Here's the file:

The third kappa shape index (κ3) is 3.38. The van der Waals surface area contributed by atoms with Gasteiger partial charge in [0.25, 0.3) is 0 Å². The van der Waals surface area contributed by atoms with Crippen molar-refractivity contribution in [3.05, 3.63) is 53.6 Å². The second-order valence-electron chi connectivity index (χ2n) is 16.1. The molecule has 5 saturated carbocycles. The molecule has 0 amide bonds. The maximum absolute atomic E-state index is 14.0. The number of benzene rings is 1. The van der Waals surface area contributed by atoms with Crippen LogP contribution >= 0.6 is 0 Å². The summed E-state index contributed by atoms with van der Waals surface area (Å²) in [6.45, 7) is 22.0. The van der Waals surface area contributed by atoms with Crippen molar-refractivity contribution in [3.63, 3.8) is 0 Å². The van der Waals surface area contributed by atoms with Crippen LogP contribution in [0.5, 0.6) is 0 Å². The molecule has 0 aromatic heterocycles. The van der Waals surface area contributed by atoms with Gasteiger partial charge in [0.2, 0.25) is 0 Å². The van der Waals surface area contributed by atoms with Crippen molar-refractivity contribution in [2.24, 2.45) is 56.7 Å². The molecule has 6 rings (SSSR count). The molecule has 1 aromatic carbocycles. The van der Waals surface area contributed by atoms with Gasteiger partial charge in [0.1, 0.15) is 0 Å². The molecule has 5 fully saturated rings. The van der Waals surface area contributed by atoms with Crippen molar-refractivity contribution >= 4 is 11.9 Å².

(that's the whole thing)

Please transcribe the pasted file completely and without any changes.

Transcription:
The third kappa shape index (κ3) is 3.38. The van der Waals surface area contributed by atoms with Gasteiger partial charge in [0.25, 0.3) is 0 Å². The van der Waals surface area contributed by atoms with Crippen molar-refractivity contribution in [3.05, 3.63) is 53.6 Å². The second-order valence-electron chi connectivity index (χ2n) is 16.1. The molecule has 5 saturated carbocycles. The molecule has 0 amide bonds. The maximum absolute atomic E-state index is 14.0. The number of benzene rings is 1. The van der Waals surface area contributed by atoms with Crippen LogP contribution >= 0.6 is 0 Å². The summed E-state index contributed by atoms with van der Waals surface area (Å²) in [6.45, 7) is 22.0. The van der Waals surface area contributed by atoms with Crippen molar-refractivity contribution in [3.63, 3.8) is 0 Å². The van der Waals surface area contributed by atoms with Crippen LogP contribution in [0.5, 0.6) is 0 Å². The molecule has 0 aromatic heterocycles. The van der Waals surface area contributed by atoms with Gasteiger partial charge in [0.2, 0.25) is 0 Å². The van der Waals surface area contributed by atoms with Crippen molar-refractivity contribution in [2.24, 2.45) is 56.7 Å². The molecule has 6 rings (SSSR count). The molecule has 1 aromatic carbocycles. The van der Waals surface area contributed by atoms with Gasteiger partial charge in [0.1, 0.15) is 0 Å². The molecule has 5 fully saturated rings. The van der Waals surface area contributed by atoms with Crippen molar-refractivity contribution >= 4 is 11.9 Å².